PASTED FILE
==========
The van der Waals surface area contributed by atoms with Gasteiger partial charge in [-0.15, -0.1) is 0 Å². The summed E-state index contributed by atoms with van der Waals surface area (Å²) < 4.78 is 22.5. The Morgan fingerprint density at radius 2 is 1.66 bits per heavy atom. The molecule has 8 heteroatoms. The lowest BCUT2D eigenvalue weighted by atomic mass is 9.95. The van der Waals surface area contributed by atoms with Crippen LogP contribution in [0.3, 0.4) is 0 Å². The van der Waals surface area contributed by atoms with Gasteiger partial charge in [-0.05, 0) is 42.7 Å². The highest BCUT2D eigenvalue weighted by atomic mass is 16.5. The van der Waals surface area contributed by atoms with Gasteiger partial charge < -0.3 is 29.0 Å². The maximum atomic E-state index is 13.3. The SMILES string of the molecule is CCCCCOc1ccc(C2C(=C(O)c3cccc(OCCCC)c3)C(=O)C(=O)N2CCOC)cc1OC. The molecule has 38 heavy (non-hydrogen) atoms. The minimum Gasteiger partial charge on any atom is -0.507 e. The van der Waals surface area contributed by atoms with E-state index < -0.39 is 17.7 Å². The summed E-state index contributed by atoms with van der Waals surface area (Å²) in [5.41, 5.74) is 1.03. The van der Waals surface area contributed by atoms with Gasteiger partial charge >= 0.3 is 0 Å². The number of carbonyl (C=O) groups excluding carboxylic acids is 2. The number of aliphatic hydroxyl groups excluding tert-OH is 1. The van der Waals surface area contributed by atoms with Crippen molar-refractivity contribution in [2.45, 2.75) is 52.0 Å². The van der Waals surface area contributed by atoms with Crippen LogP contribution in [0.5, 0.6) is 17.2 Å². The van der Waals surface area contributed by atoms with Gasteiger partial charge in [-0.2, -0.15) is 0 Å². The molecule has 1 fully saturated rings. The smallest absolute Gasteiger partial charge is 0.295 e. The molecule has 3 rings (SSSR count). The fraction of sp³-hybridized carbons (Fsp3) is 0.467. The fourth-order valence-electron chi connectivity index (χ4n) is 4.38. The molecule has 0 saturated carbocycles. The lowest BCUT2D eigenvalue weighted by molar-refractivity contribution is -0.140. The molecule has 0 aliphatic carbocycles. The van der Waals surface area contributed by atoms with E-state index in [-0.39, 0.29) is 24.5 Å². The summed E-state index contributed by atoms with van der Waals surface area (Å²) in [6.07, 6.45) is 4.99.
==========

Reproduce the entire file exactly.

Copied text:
The van der Waals surface area contributed by atoms with Gasteiger partial charge in [-0.15, -0.1) is 0 Å². The summed E-state index contributed by atoms with van der Waals surface area (Å²) < 4.78 is 22.5. The Morgan fingerprint density at radius 2 is 1.66 bits per heavy atom. The molecule has 8 heteroatoms. The lowest BCUT2D eigenvalue weighted by atomic mass is 9.95. The van der Waals surface area contributed by atoms with Crippen LogP contribution in [0.3, 0.4) is 0 Å². The van der Waals surface area contributed by atoms with Gasteiger partial charge in [-0.05, 0) is 42.7 Å². The highest BCUT2D eigenvalue weighted by atomic mass is 16.5. The van der Waals surface area contributed by atoms with Gasteiger partial charge < -0.3 is 29.0 Å². The maximum atomic E-state index is 13.3. The SMILES string of the molecule is CCCCCOc1ccc(C2C(=C(O)c3cccc(OCCCC)c3)C(=O)C(=O)N2CCOC)cc1OC. The molecule has 38 heavy (non-hydrogen) atoms. The minimum Gasteiger partial charge on any atom is -0.507 e. The van der Waals surface area contributed by atoms with E-state index < -0.39 is 17.7 Å². The summed E-state index contributed by atoms with van der Waals surface area (Å²) in [5.41, 5.74) is 1.03. The van der Waals surface area contributed by atoms with Gasteiger partial charge >= 0.3 is 0 Å². The number of carbonyl (C=O) groups excluding carboxylic acids is 2. The number of aliphatic hydroxyl groups excluding tert-OH is 1. The van der Waals surface area contributed by atoms with Crippen molar-refractivity contribution in [2.45, 2.75) is 52.0 Å². The van der Waals surface area contributed by atoms with Crippen LogP contribution in [0.5, 0.6) is 17.2 Å². The van der Waals surface area contributed by atoms with Gasteiger partial charge in [-0.2, -0.15) is 0 Å². The molecule has 1 fully saturated rings. The smallest absolute Gasteiger partial charge is 0.295 e. The molecule has 3 rings (SSSR count). The fraction of sp³-hybridized carbons (Fsp3) is 0.467. The fourth-order valence-electron chi connectivity index (χ4n) is 4.38. The molecule has 0 saturated carbocycles. The lowest BCUT2D eigenvalue weighted by molar-refractivity contribution is -0.140. The molecule has 0 aliphatic carbocycles. The van der Waals surface area contributed by atoms with E-state index in [-0.39, 0.29) is 24.5 Å². The summed E-state index contributed by atoms with van der Waals surface area (Å²) in [6.07, 6.45) is 4.99.